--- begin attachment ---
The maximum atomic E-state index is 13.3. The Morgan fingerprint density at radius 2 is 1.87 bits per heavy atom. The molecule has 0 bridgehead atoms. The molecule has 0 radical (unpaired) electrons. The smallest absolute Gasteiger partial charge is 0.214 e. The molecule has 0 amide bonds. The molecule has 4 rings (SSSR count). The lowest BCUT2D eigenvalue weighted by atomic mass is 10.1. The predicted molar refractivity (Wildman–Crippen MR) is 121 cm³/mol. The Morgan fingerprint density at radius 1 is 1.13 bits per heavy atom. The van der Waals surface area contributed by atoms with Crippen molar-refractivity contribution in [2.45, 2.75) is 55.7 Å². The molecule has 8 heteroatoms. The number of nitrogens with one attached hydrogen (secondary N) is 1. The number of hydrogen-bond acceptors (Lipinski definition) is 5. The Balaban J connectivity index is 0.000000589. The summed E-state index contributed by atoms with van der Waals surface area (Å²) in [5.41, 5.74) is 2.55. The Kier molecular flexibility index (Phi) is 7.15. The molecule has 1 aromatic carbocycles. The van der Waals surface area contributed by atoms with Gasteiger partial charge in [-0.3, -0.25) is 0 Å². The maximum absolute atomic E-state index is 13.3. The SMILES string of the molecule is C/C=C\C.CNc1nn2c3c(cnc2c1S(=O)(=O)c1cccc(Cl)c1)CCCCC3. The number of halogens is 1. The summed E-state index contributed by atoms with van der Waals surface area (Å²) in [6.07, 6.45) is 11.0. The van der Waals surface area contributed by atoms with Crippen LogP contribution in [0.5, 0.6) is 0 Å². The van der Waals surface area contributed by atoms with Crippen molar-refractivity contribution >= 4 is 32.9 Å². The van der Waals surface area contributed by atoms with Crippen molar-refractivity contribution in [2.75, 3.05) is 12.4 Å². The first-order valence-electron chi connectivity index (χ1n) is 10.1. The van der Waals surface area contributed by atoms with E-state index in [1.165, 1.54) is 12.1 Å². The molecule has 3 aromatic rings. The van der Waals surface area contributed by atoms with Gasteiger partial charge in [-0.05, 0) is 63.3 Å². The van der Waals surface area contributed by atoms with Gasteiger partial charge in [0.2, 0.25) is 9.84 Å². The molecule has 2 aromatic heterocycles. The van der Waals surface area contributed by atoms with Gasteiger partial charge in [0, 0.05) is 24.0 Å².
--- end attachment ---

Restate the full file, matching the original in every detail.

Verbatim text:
The maximum atomic E-state index is 13.3. The Morgan fingerprint density at radius 2 is 1.87 bits per heavy atom. The molecule has 0 bridgehead atoms. The molecule has 0 radical (unpaired) electrons. The smallest absolute Gasteiger partial charge is 0.214 e. The molecule has 0 amide bonds. The molecule has 4 rings (SSSR count). The lowest BCUT2D eigenvalue weighted by atomic mass is 10.1. The predicted molar refractivity (Wildman–Crippen MR) is 121 cm³/mol. The Morgan fingerprint density at radius 1 is 1.13 bits per heavy atom. The van der Waals surface area contributed by atoms with Crippen molar-refractivity contribution in [2.45, 2.75) is 55.7 Å². The molecule has 8 heteroatoms. The number of nitrogens with one attached hydrogen (secondary N) is 1. The number of hydrogen-bond acceptors (Lipinski definition) is 5. The Balaban J connectivity index is 0.000000589. The summed E-state index contributed by atoms with van der Waals surface area (Å²) in [5.41, 5.74) is 2.55. The Kier molecular flexibility index (Phi) is 7.15. The molecule has 1 aromatic carbocycles. The van der Waals surface area contributed by atoms with Gasteiger partial charge in [-0.3, -0.25) is 0 Å². The maximum absolute atomic E-state index is 13.3. The SMILES string of the molecule is C/C=C\C.CNc1nn2c3c(cnc2c1S(=O)(=O)c1cccc(Cl)c1)CCCCC3. The number of halogens is 1. The summed E-state index contributed by atoms with van der Waals surface area (Å²) in [6.07, 6.45) is 11.0. The van der Waals surface area contributed by atoms with Crippen LogP contribution in [0.5, 0.6) is 0 Å². The van der Waals surface area contributed by atoms with Crippen molar-refractivity contribution >= 4 is 32.9 Å². The van der Waals surface area contributed by atoms with Crippen molar-refractivity contribution in [2.75, 3.05) is 12.4 Å². The first-order valence-electron chi connectivity index (χ1n) is 10.1. The van der Waals surface area contributed by atoms with E-state index in [1.165, 1.54) is 12.1 Å². The molecule has 3 aromatic rings. The van der Waals surface area contributed by atoms with Gasteiger partial charge in [-0.05, 0) is 63.3 Å². The van der Waals surface area contributed by atoms with Gasteiger partial charge in [0.2, 0.25) is 9.84 Å². The molecule has 2 aromatic heterocycles. The van der Waals surface area contributed by atoms with Gasteiger partial charge in [0, 0.05) is 24.0 Å².